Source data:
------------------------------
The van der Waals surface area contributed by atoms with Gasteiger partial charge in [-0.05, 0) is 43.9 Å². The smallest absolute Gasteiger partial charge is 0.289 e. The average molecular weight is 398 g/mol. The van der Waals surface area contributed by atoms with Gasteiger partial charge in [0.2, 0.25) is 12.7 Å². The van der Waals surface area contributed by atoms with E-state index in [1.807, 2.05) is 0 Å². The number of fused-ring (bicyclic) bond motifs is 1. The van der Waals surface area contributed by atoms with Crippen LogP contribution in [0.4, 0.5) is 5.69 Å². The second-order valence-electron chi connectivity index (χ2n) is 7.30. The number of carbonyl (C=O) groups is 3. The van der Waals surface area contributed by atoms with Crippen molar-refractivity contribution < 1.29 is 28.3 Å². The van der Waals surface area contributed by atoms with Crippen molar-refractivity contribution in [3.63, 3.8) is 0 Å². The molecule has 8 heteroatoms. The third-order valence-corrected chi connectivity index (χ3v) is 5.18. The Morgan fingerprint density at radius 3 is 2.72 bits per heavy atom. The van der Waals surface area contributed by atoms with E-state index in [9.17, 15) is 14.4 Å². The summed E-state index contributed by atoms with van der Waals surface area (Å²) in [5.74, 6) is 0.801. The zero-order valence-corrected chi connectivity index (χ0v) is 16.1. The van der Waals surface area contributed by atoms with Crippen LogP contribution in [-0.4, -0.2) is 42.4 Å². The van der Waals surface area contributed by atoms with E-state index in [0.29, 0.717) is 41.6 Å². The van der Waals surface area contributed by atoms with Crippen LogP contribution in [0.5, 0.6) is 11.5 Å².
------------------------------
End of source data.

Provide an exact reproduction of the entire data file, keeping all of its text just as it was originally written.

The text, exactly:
The van der Waals surface area contributed by atoms with Gasteiger partial charge in [-0.05, 0) is 43.9 Å². The smallest absolute Gasteiger partial charge is 0.289 e. The average molecular weight is 398 g/mol. The van der Waals surface area contributed by atoms with Gasteiger partial charge in [0.2, 0.25) is 12.7 Å². The van der Waals surface area contributed by atoms with E-state index in [1.807, 2.05) is 0 Å². The number of fused-ring (bicyclic) bond motifs is 1. The van der Waals surface area contributed by atoms with Crippen LogP contribution in [0.4, 0.5) is 5.69 Å². The second-order valence-electron chi connectivity index (χ2n) is 7.30. The number of carbonyl (C=O) groups is 3. The van der Waals surface area contributed by atoms with Crippen molar-refractivity contribution < 1.29 is 28.3 Å². The van der Waals surface area contributed by atoms with Crippen molar-refractivity contribution in [3.63, 3.8) is 0 Å². The molecule has 8 heteroatoms. The third-order valence-corrected chi connectivity index (χ3v) is 5.18. The Morgan fingerprint density at radius 3 is 2.72 bits per heavy atom. The van der Waals surface area contributed by atoms with E-state index in [9.17, 15) is 14.4 Å². The summed E-state index contributed by atoms with van der Waals surface area (Å²) in [5.74, 6) is 0.801. The zero-order valence-corrected chi connectivity index (χ0v) is 16.1. The van der Waals surface area contributed by atoms with Crippen LogP contribution in [-0.4, -0.2) is 42.4 Å². The van der Waals surface area contributed by atoms with E-state index in [0.29, 0.717) is 41.6 Å². The van der Waals surface area contributed by atoms with Crippen LogP contribution in [0.5, 0.6) is 11.5 Å².